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Don’t Let the Solar Industry “Burn” You (Hawaii Renovation 11/11/12)

Pacific Islands Construction believes there are many issues regarding the solar industry that the consumer should understand before and after they make an investment in a photovoltaic system. The following information is provided to help educate the consumer.

The PV manufacturing sector is in the midst of a protracted downturn because of aggressive capacity build-up in the last few years, as well as severely curtailed subsidies in major feed-in tariff markets, which result in massive supply-demand imbalances. As a result, GTM Research reported last week that it expects up to 180 PV manufacturers will either be bankrupt, consolidated or just exit the market over the next two years. It also has been concluded that even larger diversified firms — such as LG, Samsung, Sharp, Panasonic and Bosch — will exit the market to cut their losses after concluding that they have no competitive edge.

What does this mean for module warranties and defective equipment servicing?

Defective modules have turned up in greater numbers over the last few years with power losses that have exceeded 30 percent. One defect is called Potential Induced Degradation, which is a leakage of current flows between cells and module frames. The resulting power loss and cell degradation is just the beginning of what many fear is a common problem rather than an exception. Photon magazine recently wrote about “snail trails,” which have been found in more than 25 manufacturer’s modules. The discolored appearance in the module signifies hot spots, which result in less energy produced. For the most part, the industry has kept these problems out of public view, especially in light of the industry’s economic conditions. It might be argued that these problems are the economic result of poor profitability within the industry.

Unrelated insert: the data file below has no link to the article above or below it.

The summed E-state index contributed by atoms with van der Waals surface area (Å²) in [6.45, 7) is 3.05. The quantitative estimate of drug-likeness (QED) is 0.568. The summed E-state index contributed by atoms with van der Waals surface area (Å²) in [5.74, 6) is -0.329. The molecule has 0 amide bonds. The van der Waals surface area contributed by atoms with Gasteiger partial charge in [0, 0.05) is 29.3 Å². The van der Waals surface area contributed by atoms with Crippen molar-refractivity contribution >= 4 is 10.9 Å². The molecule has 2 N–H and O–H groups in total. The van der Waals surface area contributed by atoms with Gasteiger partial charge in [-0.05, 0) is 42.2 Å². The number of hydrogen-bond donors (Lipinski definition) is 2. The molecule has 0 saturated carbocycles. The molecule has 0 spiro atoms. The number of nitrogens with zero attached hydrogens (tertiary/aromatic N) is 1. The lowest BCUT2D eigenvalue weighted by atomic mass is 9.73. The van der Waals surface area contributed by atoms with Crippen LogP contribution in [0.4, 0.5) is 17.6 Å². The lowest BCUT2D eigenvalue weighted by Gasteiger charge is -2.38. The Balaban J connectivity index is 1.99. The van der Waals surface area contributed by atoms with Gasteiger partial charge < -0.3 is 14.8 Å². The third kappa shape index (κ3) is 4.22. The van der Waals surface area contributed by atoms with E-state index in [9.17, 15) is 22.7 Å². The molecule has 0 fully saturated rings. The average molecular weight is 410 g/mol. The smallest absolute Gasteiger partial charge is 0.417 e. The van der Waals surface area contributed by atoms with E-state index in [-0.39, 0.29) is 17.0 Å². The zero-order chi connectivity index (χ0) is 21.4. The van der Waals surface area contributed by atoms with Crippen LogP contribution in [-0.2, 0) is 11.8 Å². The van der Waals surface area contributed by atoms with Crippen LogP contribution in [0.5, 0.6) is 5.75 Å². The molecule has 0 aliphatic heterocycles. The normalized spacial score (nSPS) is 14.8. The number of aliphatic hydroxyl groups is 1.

Poor installation practices within the local industry are also a concern when considering temperature response and wind uplift. PV modules should be elevated about 10 inches off the roof to help ventilate and cool the modules. PV modules operating at higher temperatures have significantly reduced voltage. Long-term, higher operating temperatures in the modules lead to premature degradation of the module encapsulation. For the above reasons, it is desirable to install modules to allow them to remain as cool as possible. Most systems in Hawaii are installed too close to roof surfaces, resulting in less power and shorter life spans.

There is a lot to consider when purchasing a PV system. Price is often a reflection of poor installation practices and using lower-quality manufacturers that will not be in business in the future. Pacific Islands Construction feels that it is its responsibility to provide what is right for its customers, not what is the cheapest option. Pacific Islands Construction can be reached by calling 841-7756 if you are interested in discussing your PV needs. Or visit www.pacificislandsconstruction.net.